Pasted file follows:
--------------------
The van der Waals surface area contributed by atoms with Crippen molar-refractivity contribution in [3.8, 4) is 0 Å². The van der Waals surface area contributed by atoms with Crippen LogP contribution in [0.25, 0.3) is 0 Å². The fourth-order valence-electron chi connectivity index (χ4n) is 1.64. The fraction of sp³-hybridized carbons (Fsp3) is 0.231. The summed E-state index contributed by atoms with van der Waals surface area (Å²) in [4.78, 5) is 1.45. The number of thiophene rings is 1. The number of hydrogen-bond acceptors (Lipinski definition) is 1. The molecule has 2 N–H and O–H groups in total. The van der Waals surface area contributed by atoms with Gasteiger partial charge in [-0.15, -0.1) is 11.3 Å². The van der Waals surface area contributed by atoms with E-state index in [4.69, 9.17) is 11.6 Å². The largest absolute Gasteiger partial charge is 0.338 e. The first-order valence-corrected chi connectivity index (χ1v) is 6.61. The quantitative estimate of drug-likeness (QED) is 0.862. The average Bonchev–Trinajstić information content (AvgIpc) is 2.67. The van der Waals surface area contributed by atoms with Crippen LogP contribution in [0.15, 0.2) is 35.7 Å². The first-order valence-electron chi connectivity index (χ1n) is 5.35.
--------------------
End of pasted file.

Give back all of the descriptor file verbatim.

The van der Waals surface area contributed by atoms with Crippen molar-refractivity contribution in [3.8, 4) is 0 Å². The van der Waals surface area contributed by atoms with Crippen LogP contribution in [0.25, 0.3) is 0 Å². The fourth-order valence-electron chi connectivity index (χ4n) is 1.64. The fraction of sp³-hybridized carbons (Fsp3) is 0.231. The summed E-state index contributed by atoms with van der Waals surface area (Å²) in [4.78, 5) is 1.45. The number of thiophene rings is 1. The number of hydrogen-bond acceptors (Lipinski definition) is 1. The molecule has 2 N–H and O–H groups in total. The van der Waals surface area contributed by atoms with Gasteiger partial charge in [-0.15, -0.1) is 11.3 Å². The van der Waals surface area contributed by atoms with E-state index in [4.69, 9.17) is 11.6 Å². The largest absolute Gasteiger partial charge is 0.338 e. The first-order valence-corrected chi connectivity index (χ1v) is 6.61. The quantitative estimate of drug-likeness (QED) is 0.862. The average Bonchev–Trinajstić information content (AvgIpc) is 2.67. The van der Waals surface area contributed by atoms with Crippen LogP contribution in [0.15, 0.2) is 35.7 Å². The first-order valence-electron chi connectivity index (χ1n) is 5.35.